« Achieving the perfect tube sound with a power attenuator or loadbox for guitar amplifiers »
or, how can I crank up my amplifier and still keep the volume in check?
To achieve the perfect guitar sound, there’s no way around a tube amplifier. These amps deliver natural distortions and harmonic overtones that no other amplifier technology has been able to match; at best, they can only approximate it. However, tubes also have a drawback: To find that perfect sound, tube amplifiers sometimes require immense volumes – think tube saturation. Fortunately, this phenomenon was recognized early, and the right technical solutions were developed to address it. Today, we introduce the load box and the attenuator – two devices that counteract the volume addiction of powerful amplifiers, effectively transforming them into quiet tube amplifiers without sacrificing the features often only found in large and professional amplifiers.
Power Attenuator or Load Box? Silencer, Power Soak, Power Break, and More – Definitions
There are many ways to reduce the volume of a tube amp while running it at full power. Unfortunately, many guitarists and musicians are not familiar with the various components, and the terms are often confused. Here’s an explanation of the most common terms related to these devices.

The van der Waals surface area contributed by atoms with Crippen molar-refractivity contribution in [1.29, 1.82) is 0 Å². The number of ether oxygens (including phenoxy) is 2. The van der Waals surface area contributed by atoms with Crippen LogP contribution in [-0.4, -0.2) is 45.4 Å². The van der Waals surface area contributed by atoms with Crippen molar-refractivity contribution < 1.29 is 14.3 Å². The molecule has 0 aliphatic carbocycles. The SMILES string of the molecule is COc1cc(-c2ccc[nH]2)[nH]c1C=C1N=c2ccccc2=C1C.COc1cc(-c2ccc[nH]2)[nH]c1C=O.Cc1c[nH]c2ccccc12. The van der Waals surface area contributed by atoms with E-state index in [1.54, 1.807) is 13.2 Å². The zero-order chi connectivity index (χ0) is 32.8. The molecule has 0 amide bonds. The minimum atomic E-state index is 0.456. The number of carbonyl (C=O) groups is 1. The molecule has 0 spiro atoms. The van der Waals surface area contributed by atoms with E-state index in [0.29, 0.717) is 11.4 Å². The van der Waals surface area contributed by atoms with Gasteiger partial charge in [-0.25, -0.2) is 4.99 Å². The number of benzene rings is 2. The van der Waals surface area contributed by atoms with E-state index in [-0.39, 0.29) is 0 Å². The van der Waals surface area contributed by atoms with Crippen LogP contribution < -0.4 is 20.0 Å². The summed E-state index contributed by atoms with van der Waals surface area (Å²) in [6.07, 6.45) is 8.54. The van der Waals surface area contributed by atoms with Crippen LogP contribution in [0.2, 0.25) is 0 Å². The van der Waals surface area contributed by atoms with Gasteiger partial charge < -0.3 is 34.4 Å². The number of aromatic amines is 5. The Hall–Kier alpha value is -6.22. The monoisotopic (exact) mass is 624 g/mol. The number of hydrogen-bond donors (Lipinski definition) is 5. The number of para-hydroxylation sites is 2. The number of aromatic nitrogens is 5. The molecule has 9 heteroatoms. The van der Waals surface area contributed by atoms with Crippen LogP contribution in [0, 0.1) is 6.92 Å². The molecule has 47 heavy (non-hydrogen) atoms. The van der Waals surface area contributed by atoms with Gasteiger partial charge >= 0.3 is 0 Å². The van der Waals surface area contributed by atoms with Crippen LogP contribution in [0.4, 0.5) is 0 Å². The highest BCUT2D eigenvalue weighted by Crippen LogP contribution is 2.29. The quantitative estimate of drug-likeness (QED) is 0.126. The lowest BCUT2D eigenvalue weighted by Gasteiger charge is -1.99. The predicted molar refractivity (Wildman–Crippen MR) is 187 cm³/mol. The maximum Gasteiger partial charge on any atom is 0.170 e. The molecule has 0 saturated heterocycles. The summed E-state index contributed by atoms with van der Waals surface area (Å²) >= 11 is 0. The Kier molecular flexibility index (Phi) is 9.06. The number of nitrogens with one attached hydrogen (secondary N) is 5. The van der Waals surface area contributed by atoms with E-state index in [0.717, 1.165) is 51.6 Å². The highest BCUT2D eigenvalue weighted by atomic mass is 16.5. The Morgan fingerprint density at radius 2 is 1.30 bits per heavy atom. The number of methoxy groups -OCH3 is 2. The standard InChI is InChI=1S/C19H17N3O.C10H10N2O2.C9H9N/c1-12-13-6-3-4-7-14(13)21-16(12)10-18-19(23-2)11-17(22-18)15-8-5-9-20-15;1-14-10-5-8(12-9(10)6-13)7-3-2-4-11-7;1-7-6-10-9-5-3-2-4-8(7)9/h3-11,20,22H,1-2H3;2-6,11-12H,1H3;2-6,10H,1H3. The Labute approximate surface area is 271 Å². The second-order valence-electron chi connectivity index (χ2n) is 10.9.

Power Attenuator – The General Term
A power attenuator is any device operated to reduce the volume between the amplifier output and the speaker. The amplifier can work to produce the best sound, with all its capabilities pushed to saturation, while the power attenuator regulates the portion of power sent to the speakers and dissipates the rest of the power elsewhere.
Load Box – The Simplest Form
Typically, when a tube amplifier is powered on, it is connected to a corresponding speaker at the amplifier’s output. The speaker processes the output energy from the amplifier and transforms the signal into sound. But what happens when you want to run the tube amplifier without a connected speaker, such as for a late-night recording session?